Four CDs with a combined playing time of 5 hours, 15 minutes provide an overview of the 74 most widely performed ragas. The four CDs are packaged inside a 184-page book with analytical and historical information on each raga--and 40 additional pages of full-color reproductions of ragamala paintings depicting the themes of various ragas. Each raga is 3-6 minutes long and is performed on lead flute, sarod, or vocal with tabla percussion.
You wouldn't expect old 78 rpm records to have an impact on the format of modern recordings. But the editors and authors of The Raga Guide took a cue from classical Indian music platters of the 1930s-40s in determining how to squeeze the most widely played 74 Hindustani ragas onto just four cds.
Time limitations of the 78s meant that a raga had to be concentrated and distilled into three-minutes-per-side. The Raga Guide follows suit by reducing pieces that might typically take an hour to unwind to surrender their essence in a mere three to six minutes. From this you might suspect that the individual parts of this encyclopedic survey would be pretty dry and academic-like listening to hours of different scales--when in actuality no matter how much or little one knows about Hindustani music, these ragas are a joy to hear. Whether the core melody is conveyed via tambura, flute, or vocals, each piece is embarrassingly rich in emotion and ambiance with no loss of subtlety and no sense of rushing to a conclusion. Though all are splendid miniatures, my favorites feature the flute playing of Hariprasad Chaurasia, who modulates virtually every note with complex tonal inflections.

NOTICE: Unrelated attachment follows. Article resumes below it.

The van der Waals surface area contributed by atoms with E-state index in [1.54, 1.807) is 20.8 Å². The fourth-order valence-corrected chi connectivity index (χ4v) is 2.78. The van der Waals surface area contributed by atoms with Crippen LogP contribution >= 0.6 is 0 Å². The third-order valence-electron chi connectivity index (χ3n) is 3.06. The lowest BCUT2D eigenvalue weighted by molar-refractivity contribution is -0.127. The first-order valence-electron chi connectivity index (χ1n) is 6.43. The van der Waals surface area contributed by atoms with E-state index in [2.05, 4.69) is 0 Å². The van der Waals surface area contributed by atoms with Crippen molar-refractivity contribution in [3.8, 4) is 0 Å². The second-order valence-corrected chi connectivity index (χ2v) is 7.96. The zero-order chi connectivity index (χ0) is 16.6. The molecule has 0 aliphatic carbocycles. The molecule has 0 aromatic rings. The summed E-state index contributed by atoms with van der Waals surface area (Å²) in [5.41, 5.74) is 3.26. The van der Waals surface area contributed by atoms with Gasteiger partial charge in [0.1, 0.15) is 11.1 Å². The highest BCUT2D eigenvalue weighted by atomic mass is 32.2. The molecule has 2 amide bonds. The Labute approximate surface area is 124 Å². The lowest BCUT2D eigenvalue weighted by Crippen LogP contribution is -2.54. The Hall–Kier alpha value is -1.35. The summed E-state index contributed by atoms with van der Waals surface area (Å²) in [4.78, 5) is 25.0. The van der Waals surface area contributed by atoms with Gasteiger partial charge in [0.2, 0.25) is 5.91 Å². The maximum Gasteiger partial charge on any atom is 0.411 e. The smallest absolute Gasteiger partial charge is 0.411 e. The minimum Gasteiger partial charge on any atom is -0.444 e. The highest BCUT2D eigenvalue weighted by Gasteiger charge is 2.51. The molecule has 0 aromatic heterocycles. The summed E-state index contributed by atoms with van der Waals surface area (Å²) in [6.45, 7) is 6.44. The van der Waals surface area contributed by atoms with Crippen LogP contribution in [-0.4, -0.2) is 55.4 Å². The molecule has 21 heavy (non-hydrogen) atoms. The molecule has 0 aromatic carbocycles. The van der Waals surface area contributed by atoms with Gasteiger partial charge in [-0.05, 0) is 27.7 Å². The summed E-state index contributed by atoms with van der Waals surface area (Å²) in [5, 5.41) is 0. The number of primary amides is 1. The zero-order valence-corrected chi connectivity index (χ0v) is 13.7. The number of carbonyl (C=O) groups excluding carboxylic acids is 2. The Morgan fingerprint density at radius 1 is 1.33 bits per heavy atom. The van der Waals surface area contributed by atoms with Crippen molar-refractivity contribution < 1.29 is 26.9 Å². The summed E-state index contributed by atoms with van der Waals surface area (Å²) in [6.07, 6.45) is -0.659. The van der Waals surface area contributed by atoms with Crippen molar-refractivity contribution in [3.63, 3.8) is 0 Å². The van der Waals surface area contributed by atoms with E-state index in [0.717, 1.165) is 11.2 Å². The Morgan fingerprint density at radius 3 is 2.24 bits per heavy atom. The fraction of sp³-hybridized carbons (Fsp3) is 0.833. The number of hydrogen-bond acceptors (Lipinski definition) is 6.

Over four discs, the ragas are presented in strict alphabetical order, with the consequence that two ragas traditionally associated for late night performance may bracket an early morning one. Since the fast-paced raga "Jog" is mysteriously tagged for night and its disc successor the dreamy "Jogiya" intended for morning, this time-of-day mixing has no detrimental effect on the flow. Even better, one raga often segues one into the next without a break, creating the effect of a kind of raga suite.
Though The Raga Guide is informative, useful and endlessly entertaining, the learned explanations on each raga will unquestionably be of more use to seasoned students than greenhorns like myself. The discussions of ascent and descent and the musical notations lost me as quickly as a tome on calculus, and the front-of-the-book overview moves briskly from simple definitions to the deep water of classification schemes and genres. But this set is a beautiful thing to have and hold, an ultimate reference guide that reflects the decade of work that went into it, and one that will lead me to seeking out extended treatments of the ragas I like best.